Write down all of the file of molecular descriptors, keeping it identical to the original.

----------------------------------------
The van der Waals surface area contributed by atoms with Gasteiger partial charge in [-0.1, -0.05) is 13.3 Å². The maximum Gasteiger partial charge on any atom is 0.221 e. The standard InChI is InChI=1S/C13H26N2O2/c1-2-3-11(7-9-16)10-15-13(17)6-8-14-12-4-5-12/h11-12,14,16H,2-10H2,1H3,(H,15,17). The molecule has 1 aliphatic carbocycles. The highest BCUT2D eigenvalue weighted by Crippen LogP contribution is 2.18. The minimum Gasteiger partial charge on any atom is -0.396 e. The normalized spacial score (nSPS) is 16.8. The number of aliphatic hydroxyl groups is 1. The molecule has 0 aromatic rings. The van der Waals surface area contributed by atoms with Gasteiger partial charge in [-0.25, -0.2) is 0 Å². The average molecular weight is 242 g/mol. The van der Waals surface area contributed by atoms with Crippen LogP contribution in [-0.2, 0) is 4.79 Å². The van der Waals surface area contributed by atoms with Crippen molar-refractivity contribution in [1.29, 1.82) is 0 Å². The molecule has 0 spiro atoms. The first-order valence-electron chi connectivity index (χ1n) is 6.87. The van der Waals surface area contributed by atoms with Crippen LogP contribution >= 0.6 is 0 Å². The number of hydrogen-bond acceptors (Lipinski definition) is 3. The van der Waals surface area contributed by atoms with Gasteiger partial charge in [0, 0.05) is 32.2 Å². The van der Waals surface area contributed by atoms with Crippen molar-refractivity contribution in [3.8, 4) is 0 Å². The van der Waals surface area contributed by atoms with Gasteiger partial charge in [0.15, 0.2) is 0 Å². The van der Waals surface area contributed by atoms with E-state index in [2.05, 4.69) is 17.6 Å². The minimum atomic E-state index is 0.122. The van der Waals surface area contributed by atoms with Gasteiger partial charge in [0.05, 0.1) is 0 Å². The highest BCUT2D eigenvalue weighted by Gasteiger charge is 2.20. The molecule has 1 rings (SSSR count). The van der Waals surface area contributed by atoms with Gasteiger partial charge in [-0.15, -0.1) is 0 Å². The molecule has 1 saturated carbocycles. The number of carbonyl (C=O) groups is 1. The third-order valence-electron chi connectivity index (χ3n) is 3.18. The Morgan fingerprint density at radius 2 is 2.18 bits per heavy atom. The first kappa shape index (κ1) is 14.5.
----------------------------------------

The van der Waals surface area contributed by atoms with Gasteiger partial charge in [-0.1, -0.05) is 13.3 Å². The maximum Gasteiger partial charge on any atom is 0.221 e. The standard InChI is InChI=1S/C13H26N2O2/c1-2-3-11(7-9-16)10-15-13(17)6-8-14-12-4-5-12/h11-12,14,16H,2-10H2,1H3,(H,15,17). The molecule has 1 aliphatic carbocycles. The highest BCUT2D eigenvalue weighted by Crippen LogP contribution is 2.18. The minimum Gasteiger partial charge on any atom is -0.396 e. The normalized spacial score (nSPS) is 16.8. The number of aliphatic hydroxyl groups is 1. The molecule has 0 aromatic rings. The van der Waals surface area contributed by atoms with Gasteiger partial charge in [-0.25, -0.2) is 0 Å². The average molecular weight is 242 g/mol. The van der Waals surface area contributed by atoms with Crippen LogP contribution in [-0.2, 0) is 4.79 Å². The van der Waals surface area contributed by atoms with Crippen molar-refractivity contribution in [1.29, 1.82) is 0 Å². The molecule has 0 spiro atoms. The first-order valence-electron chi connectivity index (χ1n) is 6.87. The van der Waals surface area contributed by atoms with Crippen LogP contribution >= 0.6 is 0 Å². The number of hydrogen-bond acceptors (Lipinski definition) is 3. The van der Waals surface area contributed by atoms with Gasteiger partial charge in [0, 0.05) is 32.2 Å². The van der Waals surface area contributed by atoms with Crippen molar-refractivity contribution in [3.8, 4) is 0 Å². The van der Waals surface area contributed by atoms with Gasteiger partial charge in [0.15, 0.2) is 0 Å². The van der Waals surface area contributed by atoms with E-state index in [2.05, 4.69) is 17.6 Å². The minimum atomic E-state index is 0.122. The van der Waals surface area contributed by atoms with Gasteiger partial charge in [0.05, 0.1) is 0 Å². The highest BCUT2D eigenvalue weighted by Gasteiger charge is 2.20. The molecule has 1 rings (SSSR count). The van der Waals surface area contributed by atoms with Gasteiger partial charge in [-0.15, -0.1) is 0 Å². The molecule has 1 saturated carbocycles. The number of carbonyl (C=O) groups is 1. The third-order valence-electron chi connectivity index (χ3n) is 3.18. The Morgan fingerprint density at radius 2 is 2.18 bits per heavy atom. The first kappa shape index (κ1) is 14.5.